Microvascular development: learning from pancreatic islets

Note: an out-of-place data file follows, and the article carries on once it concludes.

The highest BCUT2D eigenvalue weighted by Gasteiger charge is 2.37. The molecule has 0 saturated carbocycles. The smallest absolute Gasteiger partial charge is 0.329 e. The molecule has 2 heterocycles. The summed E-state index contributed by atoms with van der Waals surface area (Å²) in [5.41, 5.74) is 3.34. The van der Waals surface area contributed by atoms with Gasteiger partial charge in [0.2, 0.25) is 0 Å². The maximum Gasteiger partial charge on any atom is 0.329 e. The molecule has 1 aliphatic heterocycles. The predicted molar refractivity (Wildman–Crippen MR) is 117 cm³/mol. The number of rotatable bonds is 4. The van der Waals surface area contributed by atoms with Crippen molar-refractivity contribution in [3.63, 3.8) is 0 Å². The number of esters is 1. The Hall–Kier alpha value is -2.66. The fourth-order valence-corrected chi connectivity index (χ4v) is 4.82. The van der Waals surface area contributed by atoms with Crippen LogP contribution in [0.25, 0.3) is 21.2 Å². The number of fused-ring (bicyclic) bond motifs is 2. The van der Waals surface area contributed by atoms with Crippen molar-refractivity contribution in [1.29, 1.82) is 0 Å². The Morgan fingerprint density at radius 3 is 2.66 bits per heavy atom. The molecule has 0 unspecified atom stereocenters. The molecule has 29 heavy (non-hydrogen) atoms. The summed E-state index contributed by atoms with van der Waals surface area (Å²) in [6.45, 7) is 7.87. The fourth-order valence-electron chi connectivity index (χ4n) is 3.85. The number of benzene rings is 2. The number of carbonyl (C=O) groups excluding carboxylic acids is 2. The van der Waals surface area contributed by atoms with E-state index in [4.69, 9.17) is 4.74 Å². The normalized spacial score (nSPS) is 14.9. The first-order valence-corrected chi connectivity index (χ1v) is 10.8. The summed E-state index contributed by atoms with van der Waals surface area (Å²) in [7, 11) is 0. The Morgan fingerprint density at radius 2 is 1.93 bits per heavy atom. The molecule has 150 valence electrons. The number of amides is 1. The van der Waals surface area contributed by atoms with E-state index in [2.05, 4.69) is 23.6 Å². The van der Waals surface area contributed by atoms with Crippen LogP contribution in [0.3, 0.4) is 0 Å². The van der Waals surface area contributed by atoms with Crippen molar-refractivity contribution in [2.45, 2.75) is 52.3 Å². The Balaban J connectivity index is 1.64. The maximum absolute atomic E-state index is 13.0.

Microvascular development is determined by the interplay between tissue cells and microvascular endothelial cells. Because the pancreatic islet is an organ composed mainly of endothelial and endocrine cells, it represents a good model tissue for studying microvascular development in the context of a tissue. In this review, we will describe the special morphology of islet capillaries and its role in the physiologic function of islets: secretion of insulin in response to blood glucose levels. We will speculate on how islet-secreted VEGF-A generates a permeable endothelium that allows insulin to pass quickly into the blood stream. In addition, we speculate on how endothelial cells might form a capillary lumen within the islets. At the end, we look at the islet microvasculature from a medical point of view, thus describing its critical role during type I diabetes and islet transplantation. BioEssays 26:1069–1075, 2004. © 2004 Wiley Periodicals, Inc.